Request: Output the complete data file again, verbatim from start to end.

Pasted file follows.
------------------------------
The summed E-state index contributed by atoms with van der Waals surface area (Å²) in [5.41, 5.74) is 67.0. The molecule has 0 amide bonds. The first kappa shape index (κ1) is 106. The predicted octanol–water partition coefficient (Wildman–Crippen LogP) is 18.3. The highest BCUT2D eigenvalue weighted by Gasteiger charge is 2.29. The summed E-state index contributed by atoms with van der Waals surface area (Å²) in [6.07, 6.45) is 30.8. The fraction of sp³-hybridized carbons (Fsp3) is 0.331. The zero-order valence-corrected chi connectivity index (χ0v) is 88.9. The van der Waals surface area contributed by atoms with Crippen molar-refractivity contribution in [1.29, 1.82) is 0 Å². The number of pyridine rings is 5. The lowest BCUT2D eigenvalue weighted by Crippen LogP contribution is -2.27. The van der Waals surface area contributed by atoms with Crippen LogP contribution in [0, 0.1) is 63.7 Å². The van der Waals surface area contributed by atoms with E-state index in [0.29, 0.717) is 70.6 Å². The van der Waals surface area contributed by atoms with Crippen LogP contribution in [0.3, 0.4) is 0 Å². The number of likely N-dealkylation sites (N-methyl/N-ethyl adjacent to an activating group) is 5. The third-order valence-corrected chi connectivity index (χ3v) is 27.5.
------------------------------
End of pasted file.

The summed E-state index contributed by atoms with van der Waals surface area (Å²) in [5.41, 5.74) is 67.0. The molecule has 0 amide bonds. The first kappa shape index (κ1) is 106. The predicted octanol–water partition coefficient (Wildman–Crippen LogP) is 18.3. The highest BCUT2D eigenvalue weighted by Gasteiger charge is 2.29. The summed E-state index contributed by atoms with van der Waals surface area (Å²) in [6.07, 6.45) is 30.8. The fraction of sp³-hybridized carbons (Fsp3) is 0.331. The zero-order valence-corrected chi connectivity index (χ0v) is 88.9. The van der Waals surface area contributed by atoms with Crippen molar-refractivity contribution in [1.29, 1.82) is 0 Å². The number of pyridine rings is 5. The lowest BCUT2D eigenvalue weighted by Crippen LogP contribution is -2.27. The van der Waals surface area contributed by atoms with Crippen LogP contribution in [0, 0.1) is 63.7 Å². The van der Waals surface area contributed by atoms with E-state index in [0.29, 0.717) is 70.6 Å². The van der Waals surface area contributed by atoms with Crippen LogP contribution in [0.3, 0.4) is 0 Å². The number of likely N-dealkylation sites (N-methyl/N-ethyl adjacent to an activating group) is 5. The third-order valence-corrected chi connectivity index (χ3v) is 27.5.